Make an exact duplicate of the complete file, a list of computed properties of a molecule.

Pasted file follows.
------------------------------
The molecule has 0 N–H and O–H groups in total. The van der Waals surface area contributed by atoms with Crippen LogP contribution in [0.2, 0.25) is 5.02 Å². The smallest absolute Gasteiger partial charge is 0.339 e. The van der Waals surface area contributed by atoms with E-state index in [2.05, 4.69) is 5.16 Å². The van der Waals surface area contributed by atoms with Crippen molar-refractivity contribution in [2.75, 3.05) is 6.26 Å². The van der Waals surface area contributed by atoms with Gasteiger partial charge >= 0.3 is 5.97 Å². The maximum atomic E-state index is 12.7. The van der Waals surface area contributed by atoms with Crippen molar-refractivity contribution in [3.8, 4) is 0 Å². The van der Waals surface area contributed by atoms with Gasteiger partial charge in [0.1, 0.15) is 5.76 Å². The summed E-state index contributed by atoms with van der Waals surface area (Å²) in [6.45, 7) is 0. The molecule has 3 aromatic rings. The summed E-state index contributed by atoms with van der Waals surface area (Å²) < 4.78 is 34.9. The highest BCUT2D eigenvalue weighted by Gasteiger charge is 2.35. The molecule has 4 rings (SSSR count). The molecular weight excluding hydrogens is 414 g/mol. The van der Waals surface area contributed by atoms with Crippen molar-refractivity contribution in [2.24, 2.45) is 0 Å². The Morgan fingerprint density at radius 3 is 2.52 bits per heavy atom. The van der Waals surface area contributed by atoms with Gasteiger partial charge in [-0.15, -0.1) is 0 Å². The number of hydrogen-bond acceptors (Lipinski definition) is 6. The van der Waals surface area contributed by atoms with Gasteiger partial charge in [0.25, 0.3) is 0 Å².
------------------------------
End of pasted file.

The molecule has 0 N–H and O–H groups in total. The van der Waals surface area contributed by atoms with Crippen LogP contribution in [0.2, 0.25) is 5.02 Å². The smallest absolute Gasteiger partial charge is 0.339 e. The van der Waals surface area contributed by atoms with E-state index in [2.05, 4.69) is 5.16 Å². The van der Waals surface area contributed by atoms with Crippen molar-refractivity contribution in [2.75, 3.05) is 6.26 Å². The van der Waals surface area contributed by atoms with Gasteiger partial charge >= 0.3 is 5.97 Å². The maximum atomic E-state index is 12.7. The van der Waals surface area contributed by atoms with Crippen molar-refractivity contribution in [3.8, 4) is 0 Å². The van der Waals surface area contributed by atoms with Gasteiger partial charge in [0.1, 0.15) is 5.76 Å². The summed E-state index contributed by atoms with van der Waals surface area (Å²) in [6.45, 7) is 0. The molecule has 3 aromatic rings. The summed E-state index contributed by atoms with van der Waals surface area (Å²) < 4.78 is 34.9. The highest BCUT2D eigenvalue weighted by Gasteiger charge is 2.35. The molecule has 4 rings (SSSR count). The molecular weight excluding hydrogens is 414 g/mol. The van der Waals surface area contributed by atoms with Crippen molar-refractivity contribution in [2.24, 2.45) is 0 Å². The Morgan fingerprint density at radius 3 is 2.52 bits per heavy atom. The van der Waals surface area contributed by atoms with Gasteiger partial charge in [-0.15, -0.1) is 0 Å². The number of hydrogen-bond acceptors (Lipinski definition) is 6. The van der Waals surface area contributed by atoms with Gasteiger partial charge in [0.25, 0.3) is 0 Å².